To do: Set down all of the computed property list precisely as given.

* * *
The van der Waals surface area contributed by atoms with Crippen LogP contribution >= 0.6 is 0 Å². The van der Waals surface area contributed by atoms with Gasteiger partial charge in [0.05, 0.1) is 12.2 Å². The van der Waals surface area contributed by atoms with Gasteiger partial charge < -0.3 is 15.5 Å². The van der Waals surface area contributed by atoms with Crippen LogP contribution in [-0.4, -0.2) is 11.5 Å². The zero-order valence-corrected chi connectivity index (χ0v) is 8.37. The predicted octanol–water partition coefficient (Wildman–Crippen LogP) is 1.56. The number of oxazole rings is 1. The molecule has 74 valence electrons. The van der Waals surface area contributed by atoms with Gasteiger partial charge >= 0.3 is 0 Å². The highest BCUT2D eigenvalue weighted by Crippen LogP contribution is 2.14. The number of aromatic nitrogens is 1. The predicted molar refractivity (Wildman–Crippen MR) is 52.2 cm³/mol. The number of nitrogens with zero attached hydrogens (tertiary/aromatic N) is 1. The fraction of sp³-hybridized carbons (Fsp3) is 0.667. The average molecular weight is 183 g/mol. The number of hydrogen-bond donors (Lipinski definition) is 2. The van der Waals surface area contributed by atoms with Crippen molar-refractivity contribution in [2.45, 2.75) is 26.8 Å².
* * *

The van der Waals surface area contributed by atoms with Crippen LogP contribution >= 0.6 is 0 Å². The van der Waals surface area contributed by atoms with Gasteiger partial charge in [0.05, 0.1) is 12.2 Å². The van der Waals surface area contributed by atoms with Gasteiger partial charge < -0.3 is 15.5 Å². The van der Waals surface area contributed by atoms with Crippen LogP contribution in [-0.4, -0.2) is 11.5 Å². The zero-order valence-corrected chi connectivity index (χ0v) is 8.37. The predicted octanol–water partition coefficient (Wildman–Crippen LogP) is 1.56. The number of oxazole rings is 1. The molecule has 74 valence electrons. The van der Waals surface area contributed by atoms with Gasteiger partial charge >= 0.3 is 0 Å². The highest BCUT2D eigenvalue weighted by Crippen LogP contribution is 2.14. The number of aromatic nitrogens is 1. The predicted molar refractivity (Wildman–Crippen MR) is 52.2 cm³/mol. The number of nitrogens with zero attached hydrogens (tertiary/aromatic N) is 1. The fraction of sp³-hybridized carbons (Fsp3) is 0.667. The average molecular weight is 183 g/mol. The number of hydrogen-bond donors (Lipinski definition) is 2. The van der Waals surface area contributed by atoms with Crippen molar-refractivity contribution in [2.45, 2.75) is 26.8 Å².